When our sea days grew a bit chilly, I was happy to check out one of the ship’s onboard lectures. A multi-part digital camera seminar by Sarah and Bradley Weber was highly attended, and extremely informative. The Carousel Bar on Deck 7, with its vivid blue, red and green carousel-shaped bar and animal prints on the chairs, made the nicest classroom I’ve ever been in.

The Star’s large boardroom and complex of meeting rooms also makes it a great place for business groups. Early on in the cruise, I started using the conference rooms as my private office. The ship’s wireless Internet service worked there, so I spent time reading my e-mails, and catching up on my writing. Outside, the breathtaking Los Arcos rock formations of Cabo San Lucas marked the point where the Pacific Ocean meets the Sea of Cortez. Small fishing boats and pleasure craft bobbed in the waters around Zihuatanejo. And, the double bays of Acapulco beckoned. I’d be out enjoying them soon enough. But, first, I had work to be done and there was no “office” on land that could compare to this.

It was freestyle cruising, my way.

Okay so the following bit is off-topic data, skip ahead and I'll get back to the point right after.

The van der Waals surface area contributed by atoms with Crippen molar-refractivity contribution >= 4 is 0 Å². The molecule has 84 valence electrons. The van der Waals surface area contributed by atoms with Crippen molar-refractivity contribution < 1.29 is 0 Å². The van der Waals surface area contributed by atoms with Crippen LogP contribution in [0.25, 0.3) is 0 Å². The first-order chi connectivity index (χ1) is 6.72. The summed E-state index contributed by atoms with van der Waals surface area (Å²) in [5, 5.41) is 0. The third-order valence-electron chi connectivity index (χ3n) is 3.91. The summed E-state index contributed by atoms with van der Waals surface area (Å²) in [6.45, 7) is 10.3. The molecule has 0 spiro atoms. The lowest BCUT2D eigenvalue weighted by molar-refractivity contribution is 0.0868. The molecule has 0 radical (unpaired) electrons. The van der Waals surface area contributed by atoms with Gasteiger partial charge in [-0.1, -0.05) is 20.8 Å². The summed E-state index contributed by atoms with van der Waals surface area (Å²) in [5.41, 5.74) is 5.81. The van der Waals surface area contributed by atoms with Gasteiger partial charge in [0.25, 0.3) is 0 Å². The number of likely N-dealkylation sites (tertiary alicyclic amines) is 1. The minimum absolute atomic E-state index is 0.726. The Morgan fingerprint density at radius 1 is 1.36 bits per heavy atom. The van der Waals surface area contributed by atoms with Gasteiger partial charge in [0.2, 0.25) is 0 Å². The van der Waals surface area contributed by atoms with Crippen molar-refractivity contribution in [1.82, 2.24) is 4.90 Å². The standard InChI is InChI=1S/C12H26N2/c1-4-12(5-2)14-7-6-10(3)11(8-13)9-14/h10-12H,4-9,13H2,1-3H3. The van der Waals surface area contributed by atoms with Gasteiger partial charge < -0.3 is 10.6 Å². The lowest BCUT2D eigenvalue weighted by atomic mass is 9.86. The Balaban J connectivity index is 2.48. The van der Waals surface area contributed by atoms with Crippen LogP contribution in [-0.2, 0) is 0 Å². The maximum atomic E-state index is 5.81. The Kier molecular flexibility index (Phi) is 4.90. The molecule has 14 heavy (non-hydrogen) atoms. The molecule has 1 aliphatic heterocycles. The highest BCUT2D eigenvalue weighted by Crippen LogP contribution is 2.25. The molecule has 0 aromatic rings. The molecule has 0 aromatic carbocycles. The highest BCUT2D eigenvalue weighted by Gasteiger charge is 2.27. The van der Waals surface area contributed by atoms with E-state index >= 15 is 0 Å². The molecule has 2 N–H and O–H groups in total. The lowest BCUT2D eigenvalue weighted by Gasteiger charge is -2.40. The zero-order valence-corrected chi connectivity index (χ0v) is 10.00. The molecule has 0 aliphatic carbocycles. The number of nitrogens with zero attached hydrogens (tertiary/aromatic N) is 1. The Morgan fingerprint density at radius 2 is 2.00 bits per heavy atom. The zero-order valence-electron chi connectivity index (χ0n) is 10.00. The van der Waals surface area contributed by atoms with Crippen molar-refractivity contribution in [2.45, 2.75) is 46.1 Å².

Company: Norwegian Cruise Line

Ship: Norwegian Star

Size: 91,740 tons

Capacity: 2,240 double occupancy

Year Built: 2001

Plugging In: Staterooms have 110 volt outlets, so you don’t need to bring an adapter. There’s an Internet cafe, as well as wireless Internet access in various “hot spots” throughout the ship.

Itinerary: The Norwegian Star resumes its eight-day Mexican Riviera runs on Sept. 30, after spending the summer in Alaska.

Cost: Starting at $1,741.16 for an inside cabin, per person, double occupancy.

Commission: Varies, depending on productivity.

Hits: Rooftop garden villas feature living room, dining room, three bedrooms, each with separate bath, private “garden” with hot tub.

Concierge service in categories from “Mini Suite” and above. Butler and Concierge service in categories Penthouse and above.

Chocoholic Buffet is worth breaking your diet for.

Misses: Mid-afternoon art auction announcements are “jump out of your chair” loud.

Internet cafe above the atrium is blasted with distracting canned music.